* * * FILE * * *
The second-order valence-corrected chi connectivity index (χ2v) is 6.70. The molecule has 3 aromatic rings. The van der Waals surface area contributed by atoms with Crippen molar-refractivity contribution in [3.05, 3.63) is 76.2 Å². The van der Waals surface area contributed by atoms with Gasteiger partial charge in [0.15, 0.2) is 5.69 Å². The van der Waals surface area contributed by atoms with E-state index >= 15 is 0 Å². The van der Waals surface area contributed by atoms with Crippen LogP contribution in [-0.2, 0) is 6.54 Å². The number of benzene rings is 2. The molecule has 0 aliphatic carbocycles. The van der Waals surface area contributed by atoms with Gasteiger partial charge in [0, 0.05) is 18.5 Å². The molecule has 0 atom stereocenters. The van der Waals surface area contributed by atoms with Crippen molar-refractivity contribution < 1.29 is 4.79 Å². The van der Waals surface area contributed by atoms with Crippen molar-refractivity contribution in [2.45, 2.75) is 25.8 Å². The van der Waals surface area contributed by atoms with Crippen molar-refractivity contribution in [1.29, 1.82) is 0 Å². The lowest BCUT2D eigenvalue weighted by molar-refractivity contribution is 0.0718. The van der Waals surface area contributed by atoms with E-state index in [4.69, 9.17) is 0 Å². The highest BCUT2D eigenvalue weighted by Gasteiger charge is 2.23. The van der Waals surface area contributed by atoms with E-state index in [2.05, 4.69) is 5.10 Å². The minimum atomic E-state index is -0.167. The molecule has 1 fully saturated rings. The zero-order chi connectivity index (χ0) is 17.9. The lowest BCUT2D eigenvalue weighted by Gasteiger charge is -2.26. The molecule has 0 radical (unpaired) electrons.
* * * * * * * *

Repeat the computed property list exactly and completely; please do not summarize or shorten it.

The second-order valence-corrected chi connectivity index (χ2v) is 6.70. The molecule has 3 aromatic rings. The van der Waals surface area contributed by atoms with Crippen molar-refractivity contribution in [3.05, 3.63) is 76.2 Å². The van der Waals surface area contributed by atoms with Gasteiger partial charge in [0.15, 0.2) is 5.69 Å². The van der Waals surface area contributed by atoms with E-state index >= 15 is 0 Å². The van der Waals surface area contributed by atoms with Crippen LogP contribution in [-0.2, 0) is 6.54 Å². The number of benzene rings is 2. The molecule has 0 aliphatic carbocycles. The van der Waals surface area contributed by atoms with Gasteiger partial charge in [0, 0.05) is 18.5 Å². The molecule has 0 atom stereocenters. The van der Waals surface area contributed by atoms with Crippen molar-refractivity contribution < 1.29 is 4.79 Å². The van der Waals surface area contributed by atoms with Crippen molar-refractivity contribution in [2.45, 2.75) is 25.8 Å². The van der Waals surface area contributed by atoms with Crippen molar-refractivity contribution in [1.29, 1.82) is 0 Å². The lowest BCUT2D eigenvalue weighted by molar-refractivity contribution is 0.0718. The van der Waals surface area contributed by atoms with E-state index in [4.69, 9.17) is 0 Å². The highest BCUT2D eigenvalue weighted by Gasteiger charge is 2.23. The van der Waals surface area contributed by atoms with E-state index in [2.05, 4.69) is 5.10 Å². The minimum atomic E-state index is -0.167. The molecule has 1 fully saturated rings. The zero-order chi connectivity index (χ0) is 17.9. The lowest BCUT2D eigenvalue weighted by Gasteiger charge is -2.26. The molecule has 0 radical (unpaired) electrons.